At this point in the SpendaYearwithJesus story, Jesus is preparing to go to Jerusalem for the Fall Feasts. The religious authorities have rejected him. He has already predicted his demise, yet Jesus had “set his face to go to Jerusalem” (Lk 9:51).

How should Jesus respond? How should he prepare?

A period of prayer and fasting during the harvest month of Elul seems an appropriate way to fill this gap in the record. If something like a fast occurred, however, it was exceptional.

What would Jesus pray? Like worshippers through centuries, the Psalms provide a basis for his prayers.

Check out the Psalms and the SpendaYearwithJesus story:  “Story-Nav: Prepare.”

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The Narrative of Jesus’ Bible in 18 Words

Sep 03 2020

The narrative of Hebrew Scripture tells the compelling story of the relationship of GOD with humanity. Much of the content focuses on the children of Abraham, Isaac, and Jacob. GOD changed Jacob’s name to Israel. So his children are called “The Children of Israel.”

Jesus identified with the story content personally because he was a son of Israel. Further, the story arc of the Hebrew Scriptures impacted Jesus’ culture. In six sets of three movements, we observe cycles of setback and progress, progress and setback. For the first-century participant, the question was whether Jesus contributed progress or setback to the cycle of Israel’s experience. It was a difficult question.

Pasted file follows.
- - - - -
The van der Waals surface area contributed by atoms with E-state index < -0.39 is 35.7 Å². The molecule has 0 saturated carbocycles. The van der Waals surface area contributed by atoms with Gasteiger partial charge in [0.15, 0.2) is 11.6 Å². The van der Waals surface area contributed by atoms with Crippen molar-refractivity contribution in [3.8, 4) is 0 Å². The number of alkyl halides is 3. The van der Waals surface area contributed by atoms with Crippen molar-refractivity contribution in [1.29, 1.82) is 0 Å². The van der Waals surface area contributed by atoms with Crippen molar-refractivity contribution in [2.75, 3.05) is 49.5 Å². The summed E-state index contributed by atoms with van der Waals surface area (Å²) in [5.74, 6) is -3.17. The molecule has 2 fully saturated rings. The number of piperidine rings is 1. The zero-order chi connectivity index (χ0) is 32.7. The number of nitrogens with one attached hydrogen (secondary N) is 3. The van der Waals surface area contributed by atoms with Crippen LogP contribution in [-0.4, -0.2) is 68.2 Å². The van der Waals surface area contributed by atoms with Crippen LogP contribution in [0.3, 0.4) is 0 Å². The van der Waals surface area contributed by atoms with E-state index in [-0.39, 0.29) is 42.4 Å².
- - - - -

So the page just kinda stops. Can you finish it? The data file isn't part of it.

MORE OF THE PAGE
The narrative in 18 words:

  • God, community, creation,
  • fall, failure, flood,
  • family, famine, forced-labor,
  • exodus, wilderness, conquest,
  • judges, kings, injustice,
  • exile, sojourn, return

 

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Seasonal Roof Maintenance

Sep 01 2020

Jesus experienced two seasons: summer heat and winter rains. During the summer, the sun beamed through cloudless blue skies day after day. The time is also known as the dry season, and dry it was. Only morning dew brought moisture to the vineyards of Galilee. Otherwise, the sun’s rays baked the land including the rooftops.

So the intense summer heat and winter rain necessitated roof maintenance described as follows:.